The central conductor carries data through the wire. The surrounding layers are for insulation purposes and stop any sort of signal loss, which helps to reduce Electromagnetic Interference (EMI). The dielectric layer is set between the core and the outer layers, providing insulation.
The next layer, also known as the shield, protects from electrical impulses and keeps radio transmissions out. The combined purpose of the layers is to provide an uninterruptible signal transmission.
What is the transmission speed of Coaxial Cable?
The transmission speed of coaxial cables is 10Mbps, and they offer 80 times more transmission than twisted cables.
Coaxial cable advantages and disadvantages
Coaxial cables, like every other piece of technology, have their own set of advantages and disadvantages in usage. Listed here are some of them:
- Reasonable price
- Simple wiring and installation process
- Expansion is easy
- EMI resistance
- 10Mb transfer capacity
Another good benefit of coaxial cables is that the electromagnetic signals are transmitted only inside the conductor. Because of this, coaxial cables can easily be installed next to metallic objects without loss of power, unlike other types of transmission lines.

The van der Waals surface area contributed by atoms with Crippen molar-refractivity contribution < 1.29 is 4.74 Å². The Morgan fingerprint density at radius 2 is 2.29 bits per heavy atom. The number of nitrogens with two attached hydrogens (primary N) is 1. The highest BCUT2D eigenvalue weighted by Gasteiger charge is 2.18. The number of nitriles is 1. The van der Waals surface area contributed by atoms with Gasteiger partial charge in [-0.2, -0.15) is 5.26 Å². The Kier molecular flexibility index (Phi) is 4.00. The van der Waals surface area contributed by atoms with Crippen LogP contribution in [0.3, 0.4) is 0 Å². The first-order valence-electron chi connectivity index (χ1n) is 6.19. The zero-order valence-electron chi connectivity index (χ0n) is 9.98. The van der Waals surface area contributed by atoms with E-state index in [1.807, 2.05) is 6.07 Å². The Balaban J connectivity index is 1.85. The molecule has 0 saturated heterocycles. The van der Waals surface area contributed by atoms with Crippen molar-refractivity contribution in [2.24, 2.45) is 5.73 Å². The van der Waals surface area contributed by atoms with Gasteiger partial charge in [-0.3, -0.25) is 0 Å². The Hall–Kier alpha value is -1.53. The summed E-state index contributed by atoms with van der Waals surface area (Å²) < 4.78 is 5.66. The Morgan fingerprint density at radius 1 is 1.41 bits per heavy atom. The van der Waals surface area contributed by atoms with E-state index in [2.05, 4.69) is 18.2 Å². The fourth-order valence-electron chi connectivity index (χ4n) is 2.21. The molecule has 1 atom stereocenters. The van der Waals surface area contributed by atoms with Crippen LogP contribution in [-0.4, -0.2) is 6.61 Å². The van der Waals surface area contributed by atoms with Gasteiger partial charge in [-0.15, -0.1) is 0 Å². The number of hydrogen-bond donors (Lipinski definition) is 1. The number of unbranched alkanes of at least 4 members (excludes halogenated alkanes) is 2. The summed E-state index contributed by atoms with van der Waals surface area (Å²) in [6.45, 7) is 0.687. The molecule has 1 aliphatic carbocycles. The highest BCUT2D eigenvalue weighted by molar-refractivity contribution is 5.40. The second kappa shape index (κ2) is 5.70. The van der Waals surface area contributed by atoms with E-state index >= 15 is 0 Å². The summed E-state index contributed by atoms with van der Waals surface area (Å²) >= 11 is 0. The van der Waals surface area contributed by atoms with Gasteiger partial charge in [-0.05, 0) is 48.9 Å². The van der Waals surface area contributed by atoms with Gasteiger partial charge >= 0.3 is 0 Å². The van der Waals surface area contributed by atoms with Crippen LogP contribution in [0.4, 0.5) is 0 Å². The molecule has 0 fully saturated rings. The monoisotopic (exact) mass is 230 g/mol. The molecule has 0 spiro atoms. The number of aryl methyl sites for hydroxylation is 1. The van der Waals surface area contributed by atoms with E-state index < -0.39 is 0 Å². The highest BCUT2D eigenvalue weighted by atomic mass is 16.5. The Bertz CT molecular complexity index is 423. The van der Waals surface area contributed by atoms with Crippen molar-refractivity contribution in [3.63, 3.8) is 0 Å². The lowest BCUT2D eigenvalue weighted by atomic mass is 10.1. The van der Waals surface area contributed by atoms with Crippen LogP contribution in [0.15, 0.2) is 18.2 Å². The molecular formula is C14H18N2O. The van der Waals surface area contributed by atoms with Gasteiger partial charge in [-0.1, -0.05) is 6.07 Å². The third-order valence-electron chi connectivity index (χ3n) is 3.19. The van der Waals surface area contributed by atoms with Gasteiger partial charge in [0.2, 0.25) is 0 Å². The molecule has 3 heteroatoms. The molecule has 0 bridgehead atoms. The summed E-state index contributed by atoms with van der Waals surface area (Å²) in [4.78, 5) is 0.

Disadvantages of coaxial cable
The main disadvantage of using coaxial cables arises due to their dependent nature. A single cable failure can take down an entire network.
Coaxial cable types
Coaxial cables are categorized into two types. The first type has an impedance of 75 Ohm’s and the other have an impedance of 50 Ohm. The ones with 75 Ohm are used mostly for video signals, while 50 Ohm cables are used for other data and wireless communications. Ohm refers to the measure of impedance, which is the resistance in the cable from the flow of electrical energy.
What’s RG coaxial cable?
RG or radio guide coaxial cable is a common cable type used for residential and commercial purposes. It has the following types:
What’s RG-6 cable?